As to CSAR we need the capability we have relied to long on the Spams and the Frogs to provide it. And I would say the Navy is the best service to provide it.
1.they have the best helecopter pilots in the UK armed forces 2.They have some of the Best Role 1-2 medics in the UK armed forces 3.They have the best and most adaptable light role specialised infantry in the UK armed forces. 4. I would say most of our CSAR ops will have to be launched from a ship. (maybe a secondry role for Argus?)
BTW have we any possibility of getting AAR capability for the Merlin/Chinook like probes and a Tanker aircraft?
Location: Quite near 'An aerodrome somewhere in England'
Nurse - the A400M will provide the AAR capability to the SH force....in a 'few' years time.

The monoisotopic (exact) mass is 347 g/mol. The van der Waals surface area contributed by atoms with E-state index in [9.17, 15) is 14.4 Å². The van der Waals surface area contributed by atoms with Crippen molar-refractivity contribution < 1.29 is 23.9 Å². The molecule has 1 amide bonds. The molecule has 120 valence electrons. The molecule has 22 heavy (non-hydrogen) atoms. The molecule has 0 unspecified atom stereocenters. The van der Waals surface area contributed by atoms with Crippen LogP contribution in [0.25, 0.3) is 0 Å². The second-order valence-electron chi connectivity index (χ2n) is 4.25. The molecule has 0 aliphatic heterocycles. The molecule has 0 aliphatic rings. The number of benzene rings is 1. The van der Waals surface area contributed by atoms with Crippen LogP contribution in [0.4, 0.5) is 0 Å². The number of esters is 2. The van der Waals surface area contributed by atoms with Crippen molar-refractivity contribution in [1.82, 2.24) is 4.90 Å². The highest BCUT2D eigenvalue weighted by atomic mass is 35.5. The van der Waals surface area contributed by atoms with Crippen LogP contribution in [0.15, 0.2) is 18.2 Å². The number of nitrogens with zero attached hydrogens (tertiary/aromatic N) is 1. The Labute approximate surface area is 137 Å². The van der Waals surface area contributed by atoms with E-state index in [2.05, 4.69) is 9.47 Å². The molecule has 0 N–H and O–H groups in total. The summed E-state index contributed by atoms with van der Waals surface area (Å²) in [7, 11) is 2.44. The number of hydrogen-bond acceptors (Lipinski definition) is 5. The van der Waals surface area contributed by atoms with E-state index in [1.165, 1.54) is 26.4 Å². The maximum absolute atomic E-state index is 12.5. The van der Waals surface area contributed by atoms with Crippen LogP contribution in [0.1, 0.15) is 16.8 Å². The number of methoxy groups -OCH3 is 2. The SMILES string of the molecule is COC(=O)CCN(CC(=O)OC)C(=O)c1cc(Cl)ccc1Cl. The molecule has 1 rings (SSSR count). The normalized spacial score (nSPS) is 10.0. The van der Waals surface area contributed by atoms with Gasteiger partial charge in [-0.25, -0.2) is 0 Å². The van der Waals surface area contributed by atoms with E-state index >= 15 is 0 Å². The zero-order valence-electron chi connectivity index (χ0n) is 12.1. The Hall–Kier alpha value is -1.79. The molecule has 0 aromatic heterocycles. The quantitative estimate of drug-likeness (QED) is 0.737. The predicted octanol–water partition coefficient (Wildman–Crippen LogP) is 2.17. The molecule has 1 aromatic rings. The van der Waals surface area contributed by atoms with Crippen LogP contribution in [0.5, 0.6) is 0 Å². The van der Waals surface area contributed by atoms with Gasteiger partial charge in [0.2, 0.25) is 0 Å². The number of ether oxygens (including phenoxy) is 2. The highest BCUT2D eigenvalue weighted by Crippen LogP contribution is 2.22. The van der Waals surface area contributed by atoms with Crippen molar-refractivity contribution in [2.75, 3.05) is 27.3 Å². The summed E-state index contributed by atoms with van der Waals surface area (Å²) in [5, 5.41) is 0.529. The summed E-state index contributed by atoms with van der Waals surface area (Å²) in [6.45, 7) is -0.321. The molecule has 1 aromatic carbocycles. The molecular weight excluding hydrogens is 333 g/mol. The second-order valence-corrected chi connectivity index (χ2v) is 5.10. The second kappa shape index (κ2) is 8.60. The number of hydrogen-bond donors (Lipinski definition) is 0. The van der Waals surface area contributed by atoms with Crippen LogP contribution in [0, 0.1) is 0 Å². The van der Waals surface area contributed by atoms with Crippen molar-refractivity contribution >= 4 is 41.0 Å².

All A400M Common Standard Aircraft are required to be capable of being re-roled to the tanker role with either 2 pods plus additional cargo bay tanks, or a centreline hose plus an additional cargo bay tank within a 'few' hours. Always assuming that A400M and role kit are in the same location, of course!
NURSE I assume you are fully qualified to state who are the best pilots in the UK armed forces - I'm not but methinks there are elements of blue touch paper and retirement
The RN along with their Army and RAF colleagues have excellent medics. However, I believe that the RAF have been given the responsibility for CSAR hence the requirement for a significant number of RAF medics undertaking State Registered Paramedic training.